Say “Hello” To ECMOjo !

Perfusion simulators for training are becoming very popular and a new Source Forge open source simulator called “ECMOjo” from Hawaii is now available to anyone wishing to test their skills in using a heart/lung machine in the form of an ECMO pump to keep a patient alive;  A tutorial and demonstration is  on YouTube as well.  The latest version of ECMOjo in English became available in September 2010.  Japanese and Spanish versions are also available.

ECMOjo is not a typographical error; it is a contraction of two words, ECMO and mojo (a magical charm).  The program was developed by the Telehealth Research Institute at the John A. Burns School of Medicine of the University of Hawaii, under a grant from the Department of Defense. The Hanuola Center uses this and other tools to train its physicians, nurses and other personnel in the basics of ECMO. The Hanuola Center is the ECMO Program of Hawaii, which serves to provide pediatric extracorporeal life support services for Hawaii and the Pacific Rim region. The simulator was developed in cooperation with Tripler Army Medical Center, Kapi’olani Medical Center for Women and Children, Kaiser Permanente of Hawaii, the University of Hawaii and the University of Pittsburgh Medical Center. The project manager is Mark T. Ogino, MD, Hanuola ECMO Medical Director.  Among many other contributors are two perfusionists who participated in the simulator’s development; Kristen Costales, CCP, ECMO Perfusion Coordinator and Kent Kelly, CCP.

ECMOjo is an open source program, which means it is free to use on-line or for download under the terms of the Berkeley Software Distribution License. It is available for Windows, Macintosh, Linux and UNIX operating systems. The simulator uses a graphical interface, delightfully illustrated by artist Kaleiohu Lee.

The ECMOjo screen is divided into left and right sides. On the left, the graphic interface shows a patient (an infant) attached by blood tubing to a heart/lung (ECMO) pump on the right side.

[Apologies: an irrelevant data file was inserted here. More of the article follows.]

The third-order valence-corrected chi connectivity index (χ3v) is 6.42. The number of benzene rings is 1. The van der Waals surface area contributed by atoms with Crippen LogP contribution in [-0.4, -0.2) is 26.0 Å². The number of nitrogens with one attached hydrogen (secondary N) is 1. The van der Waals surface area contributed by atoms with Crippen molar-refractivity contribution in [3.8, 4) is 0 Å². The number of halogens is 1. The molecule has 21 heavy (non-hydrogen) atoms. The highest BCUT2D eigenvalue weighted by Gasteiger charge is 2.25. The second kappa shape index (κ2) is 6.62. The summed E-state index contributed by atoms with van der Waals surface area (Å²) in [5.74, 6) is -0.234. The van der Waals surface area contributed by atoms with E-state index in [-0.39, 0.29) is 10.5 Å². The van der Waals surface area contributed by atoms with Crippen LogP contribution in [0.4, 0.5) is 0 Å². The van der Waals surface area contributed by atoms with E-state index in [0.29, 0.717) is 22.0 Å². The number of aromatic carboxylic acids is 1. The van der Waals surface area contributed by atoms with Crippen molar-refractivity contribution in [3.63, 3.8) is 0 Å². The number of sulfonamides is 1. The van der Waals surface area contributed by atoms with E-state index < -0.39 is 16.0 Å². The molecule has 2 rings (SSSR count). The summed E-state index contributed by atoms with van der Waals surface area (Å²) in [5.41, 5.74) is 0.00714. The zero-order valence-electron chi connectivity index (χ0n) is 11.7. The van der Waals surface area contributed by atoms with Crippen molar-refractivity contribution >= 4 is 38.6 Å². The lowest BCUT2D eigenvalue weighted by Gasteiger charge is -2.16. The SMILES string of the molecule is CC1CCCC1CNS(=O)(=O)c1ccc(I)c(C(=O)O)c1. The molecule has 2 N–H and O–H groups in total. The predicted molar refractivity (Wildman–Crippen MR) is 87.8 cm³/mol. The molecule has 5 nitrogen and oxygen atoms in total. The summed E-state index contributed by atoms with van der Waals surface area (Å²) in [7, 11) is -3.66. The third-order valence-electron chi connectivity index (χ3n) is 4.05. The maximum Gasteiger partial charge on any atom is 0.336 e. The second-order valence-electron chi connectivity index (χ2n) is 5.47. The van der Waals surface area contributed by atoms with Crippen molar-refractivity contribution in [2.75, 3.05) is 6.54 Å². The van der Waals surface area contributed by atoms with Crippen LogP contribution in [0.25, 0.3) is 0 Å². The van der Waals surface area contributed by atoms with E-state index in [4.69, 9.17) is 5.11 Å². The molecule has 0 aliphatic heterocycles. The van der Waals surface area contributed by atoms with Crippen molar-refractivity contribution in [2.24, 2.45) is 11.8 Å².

ECMOjo 1

On the left side, the patient’s blood pressure, arterial blood saturation, heart rate, venous blood saturation, temperature, respiratory rate and other parameters are displayed above the patient.  Modifications to the circuit cause changes to the patient values.  For example, if the VA ECMO pump flow is increased, the patient’s blood pressure goes up.  If the sweep gas flow is reduced, the patient’s pCO2 increases. If the water temperature is reduced the patient’s temperature goes down. If the pump stops altogether, the patient will rapidly decompensate in all vital areas. Lab values such as arterial blood gases, hematology (CBC & coags), electrolytes, lactate, and ACT values can be reviewed and new values obtained.  These can also change with pump changes; for example, increasing acidosis and lactate values correlating to decreasing pump flow. Chest X-rays and head ultrasound images can be viewed and cardiac ECHO reports read.  Ventilator parameters can be changed from rest settings to emergency settings. Another indicator shows if the patient is on venoarterial or venovenous ECMO.

Placing the cursor over the patient brings up a menu that allows the operator to suction the endotracheal tube, check the cannulae for bleeding or kinks, assess urine output, assess level of sedation and even check for a dirty diaper.  A short summary of the patient’s diagnosis and current status can also be viewed.  During the simulations, the patient status may worsen.  This is visually enhanced as the patient becomes progressively paler and bluer. This visual change provides added urgency to each simulation.

On the right side of the screen is the ECMO circuit with its disposable components and hardware.  The circuit can be checked or changed with the touch of a button.  The pump flow can be regulated.  The sweep gas FiO2 and flow can be controlled. The heater temperature can be changed or the unit replaced. The circuit pressure monitor alarm limits can be adjusted.  There is a bubble detector and four interventional sites that allow the operator to administer PRBC, FFP, platelets, heparin, catecholamines, 5% albumin or sedatives.